BSL Timeline

First defined use of fingers to create an alphabet.
Princess Katherine Plantagenet born deaf, dies at ages of 3.
Princess Joanna of Scotland - reported to have communicated using sign language interpreters.
Publication of the History of the Syon Monastery at Lisbon and Brentford. Contains descriptions of signs some, of which are still in use.
Earliest documented use of sign language in the registry records at St. Martin’s Church, Leicester, of a marriage ceremony between Thomas Tilsye and Ursula Russel.
Eye-witness accounts of the life of Edward Bone, a Deaf manservant, including how he communicated with Deaf friends and hearing people.
Sir Edward Gostwicke is recorded by the Archdeacon of Bedford and a suitor, Dorothy Osborne, as a user of “signes and tokens”.
Sir John Gaudy (1639-1708) and Framlingham Gaudy (1642-1673) are the first Deaf people in the UK reported to have been educated using the manual alphabet and signs.
Publication of John Bulwer’s Philocophus: Or the Deafe and Dumbe Man’s Friende.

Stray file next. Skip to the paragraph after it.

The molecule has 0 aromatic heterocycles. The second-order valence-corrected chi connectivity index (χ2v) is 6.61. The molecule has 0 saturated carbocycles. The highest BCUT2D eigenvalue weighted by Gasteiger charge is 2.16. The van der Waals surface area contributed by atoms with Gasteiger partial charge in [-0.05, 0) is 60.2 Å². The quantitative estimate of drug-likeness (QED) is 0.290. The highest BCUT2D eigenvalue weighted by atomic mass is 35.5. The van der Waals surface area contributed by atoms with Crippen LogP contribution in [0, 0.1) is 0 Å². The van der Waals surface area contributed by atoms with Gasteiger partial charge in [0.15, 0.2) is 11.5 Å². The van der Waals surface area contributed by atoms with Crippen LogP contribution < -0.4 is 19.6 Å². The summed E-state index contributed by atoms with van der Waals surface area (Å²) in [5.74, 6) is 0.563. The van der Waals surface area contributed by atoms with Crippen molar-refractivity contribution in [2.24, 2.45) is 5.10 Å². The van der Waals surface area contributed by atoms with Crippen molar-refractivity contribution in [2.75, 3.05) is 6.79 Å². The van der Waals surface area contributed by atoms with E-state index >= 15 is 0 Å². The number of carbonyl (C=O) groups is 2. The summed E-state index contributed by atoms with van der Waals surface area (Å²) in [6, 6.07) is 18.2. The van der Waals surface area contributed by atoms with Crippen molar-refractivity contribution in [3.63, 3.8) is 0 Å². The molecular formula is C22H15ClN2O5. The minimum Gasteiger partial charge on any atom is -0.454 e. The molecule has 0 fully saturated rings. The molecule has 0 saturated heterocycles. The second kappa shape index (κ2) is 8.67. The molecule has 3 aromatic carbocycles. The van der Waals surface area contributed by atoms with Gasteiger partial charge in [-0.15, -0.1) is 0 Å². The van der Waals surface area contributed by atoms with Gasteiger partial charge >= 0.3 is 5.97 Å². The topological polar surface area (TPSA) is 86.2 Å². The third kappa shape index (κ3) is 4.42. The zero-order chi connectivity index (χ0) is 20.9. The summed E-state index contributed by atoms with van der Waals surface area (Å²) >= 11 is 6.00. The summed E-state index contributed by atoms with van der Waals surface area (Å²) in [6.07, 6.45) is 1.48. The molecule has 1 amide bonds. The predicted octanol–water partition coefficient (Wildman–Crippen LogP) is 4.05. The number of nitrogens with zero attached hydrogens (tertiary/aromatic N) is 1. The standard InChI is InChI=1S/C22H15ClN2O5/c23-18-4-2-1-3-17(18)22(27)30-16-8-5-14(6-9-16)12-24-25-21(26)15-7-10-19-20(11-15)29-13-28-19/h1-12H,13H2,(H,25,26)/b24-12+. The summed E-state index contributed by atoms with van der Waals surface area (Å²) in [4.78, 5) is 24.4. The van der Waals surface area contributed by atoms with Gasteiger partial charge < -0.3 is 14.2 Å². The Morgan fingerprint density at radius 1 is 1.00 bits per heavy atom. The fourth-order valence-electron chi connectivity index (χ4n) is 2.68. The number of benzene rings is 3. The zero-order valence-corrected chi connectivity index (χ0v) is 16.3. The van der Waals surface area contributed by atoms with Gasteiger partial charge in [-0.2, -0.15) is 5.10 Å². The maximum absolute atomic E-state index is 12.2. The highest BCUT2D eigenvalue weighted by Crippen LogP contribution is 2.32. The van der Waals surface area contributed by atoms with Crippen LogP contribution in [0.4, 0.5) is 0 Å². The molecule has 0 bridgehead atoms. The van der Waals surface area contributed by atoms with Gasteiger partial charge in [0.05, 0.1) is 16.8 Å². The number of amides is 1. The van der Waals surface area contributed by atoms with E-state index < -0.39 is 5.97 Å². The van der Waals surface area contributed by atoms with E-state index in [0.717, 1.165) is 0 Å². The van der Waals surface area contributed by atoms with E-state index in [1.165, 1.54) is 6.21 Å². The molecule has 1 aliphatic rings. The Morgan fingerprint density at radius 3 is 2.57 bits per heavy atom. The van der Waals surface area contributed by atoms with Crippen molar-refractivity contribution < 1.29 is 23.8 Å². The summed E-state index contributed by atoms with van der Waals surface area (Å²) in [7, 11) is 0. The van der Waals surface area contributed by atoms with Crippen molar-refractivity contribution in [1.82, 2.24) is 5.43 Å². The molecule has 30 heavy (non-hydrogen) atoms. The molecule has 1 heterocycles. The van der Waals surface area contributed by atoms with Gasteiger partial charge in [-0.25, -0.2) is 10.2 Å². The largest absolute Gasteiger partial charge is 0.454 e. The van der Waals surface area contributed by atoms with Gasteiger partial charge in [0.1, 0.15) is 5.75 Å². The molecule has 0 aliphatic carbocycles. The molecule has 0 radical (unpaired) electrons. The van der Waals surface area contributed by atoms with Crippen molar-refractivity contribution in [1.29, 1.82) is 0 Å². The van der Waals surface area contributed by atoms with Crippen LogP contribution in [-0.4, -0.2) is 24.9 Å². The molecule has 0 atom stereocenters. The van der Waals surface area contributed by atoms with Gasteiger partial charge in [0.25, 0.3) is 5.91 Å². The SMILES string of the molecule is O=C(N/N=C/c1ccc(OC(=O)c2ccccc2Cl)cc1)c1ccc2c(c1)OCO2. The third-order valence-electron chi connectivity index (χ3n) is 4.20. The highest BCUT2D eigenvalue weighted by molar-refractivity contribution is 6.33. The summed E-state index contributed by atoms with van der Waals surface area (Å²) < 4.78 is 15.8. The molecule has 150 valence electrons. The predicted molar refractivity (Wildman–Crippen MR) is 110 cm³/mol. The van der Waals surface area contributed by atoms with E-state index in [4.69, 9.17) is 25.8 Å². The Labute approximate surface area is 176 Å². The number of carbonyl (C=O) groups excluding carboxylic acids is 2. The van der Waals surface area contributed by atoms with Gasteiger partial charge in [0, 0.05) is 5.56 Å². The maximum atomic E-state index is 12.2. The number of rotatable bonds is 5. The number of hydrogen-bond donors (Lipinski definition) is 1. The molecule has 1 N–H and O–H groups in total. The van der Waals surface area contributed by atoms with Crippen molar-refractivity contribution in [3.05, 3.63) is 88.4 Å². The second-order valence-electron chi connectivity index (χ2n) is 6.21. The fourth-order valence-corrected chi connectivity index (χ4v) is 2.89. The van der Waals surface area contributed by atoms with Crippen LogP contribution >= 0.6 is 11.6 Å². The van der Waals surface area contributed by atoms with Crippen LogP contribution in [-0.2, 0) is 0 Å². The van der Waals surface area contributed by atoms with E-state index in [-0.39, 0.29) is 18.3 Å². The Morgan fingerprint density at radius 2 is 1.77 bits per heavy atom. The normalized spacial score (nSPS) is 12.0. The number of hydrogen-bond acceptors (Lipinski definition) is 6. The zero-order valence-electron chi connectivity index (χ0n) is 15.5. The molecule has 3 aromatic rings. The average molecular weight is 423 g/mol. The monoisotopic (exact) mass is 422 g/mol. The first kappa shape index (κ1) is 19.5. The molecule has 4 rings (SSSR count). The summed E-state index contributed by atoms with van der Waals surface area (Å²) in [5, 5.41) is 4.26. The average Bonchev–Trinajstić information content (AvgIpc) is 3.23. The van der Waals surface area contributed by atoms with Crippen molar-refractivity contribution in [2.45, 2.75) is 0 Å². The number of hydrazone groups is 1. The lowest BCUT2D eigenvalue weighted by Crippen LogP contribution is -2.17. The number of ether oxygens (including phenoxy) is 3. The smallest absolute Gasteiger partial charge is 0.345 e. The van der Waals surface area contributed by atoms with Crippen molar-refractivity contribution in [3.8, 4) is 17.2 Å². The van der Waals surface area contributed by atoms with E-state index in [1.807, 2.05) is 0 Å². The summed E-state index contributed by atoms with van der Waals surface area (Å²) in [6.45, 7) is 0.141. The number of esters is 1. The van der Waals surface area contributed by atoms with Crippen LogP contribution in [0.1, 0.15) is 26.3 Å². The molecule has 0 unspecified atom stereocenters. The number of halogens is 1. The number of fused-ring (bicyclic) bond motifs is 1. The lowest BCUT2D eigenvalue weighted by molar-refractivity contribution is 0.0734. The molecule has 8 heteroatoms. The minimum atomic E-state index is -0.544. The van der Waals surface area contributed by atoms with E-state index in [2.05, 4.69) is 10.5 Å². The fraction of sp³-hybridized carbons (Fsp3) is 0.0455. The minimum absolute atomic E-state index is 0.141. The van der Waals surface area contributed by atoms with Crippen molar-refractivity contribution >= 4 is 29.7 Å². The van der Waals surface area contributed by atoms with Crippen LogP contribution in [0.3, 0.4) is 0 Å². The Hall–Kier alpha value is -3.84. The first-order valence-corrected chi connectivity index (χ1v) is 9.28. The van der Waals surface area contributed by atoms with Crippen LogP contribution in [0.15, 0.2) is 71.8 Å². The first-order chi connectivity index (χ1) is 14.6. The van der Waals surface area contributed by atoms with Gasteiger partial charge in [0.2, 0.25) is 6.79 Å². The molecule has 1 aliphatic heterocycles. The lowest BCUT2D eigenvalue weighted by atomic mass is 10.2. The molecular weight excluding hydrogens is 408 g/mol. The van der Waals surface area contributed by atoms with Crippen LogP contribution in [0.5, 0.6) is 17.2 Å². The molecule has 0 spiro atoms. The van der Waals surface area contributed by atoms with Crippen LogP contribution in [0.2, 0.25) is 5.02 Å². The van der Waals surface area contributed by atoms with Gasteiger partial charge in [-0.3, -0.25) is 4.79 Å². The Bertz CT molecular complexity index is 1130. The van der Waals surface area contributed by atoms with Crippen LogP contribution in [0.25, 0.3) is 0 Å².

Alexander Popham (1649-1708) is the first Deaf person in the UK recorded to have been taught by oral methods (although he was first taught with fingerspelling).
Publication of George Dalgarno’s Didascalocophus, Or the Deaf and Dumb Man’s Tutor, containing a 2-handed manual alphabet.
Publication of Digiti Lingua, by an anonymous Deaf author, containing manual alphabet charts that laid the foundation for the British Sign Language two-handed alphabet.
Publication of Daniel Defoe’s The History of the Life and Adventures of Mr Duncan Campbell, Deaf and Dumb, containing a manual alphabet chart which closely resembles modern British Sign Language two-handed fingerspelling.
Opening of Thomas Braidwood’s Academy for the Deaf in Edinburgh, the first school for the Deaf, which saw the education of many famous Deaf sign language users.
Publication of Francis Green’s Vox Oculis Subjecta, about the education of an American boy at Braidwood’s school and the use of his sign language.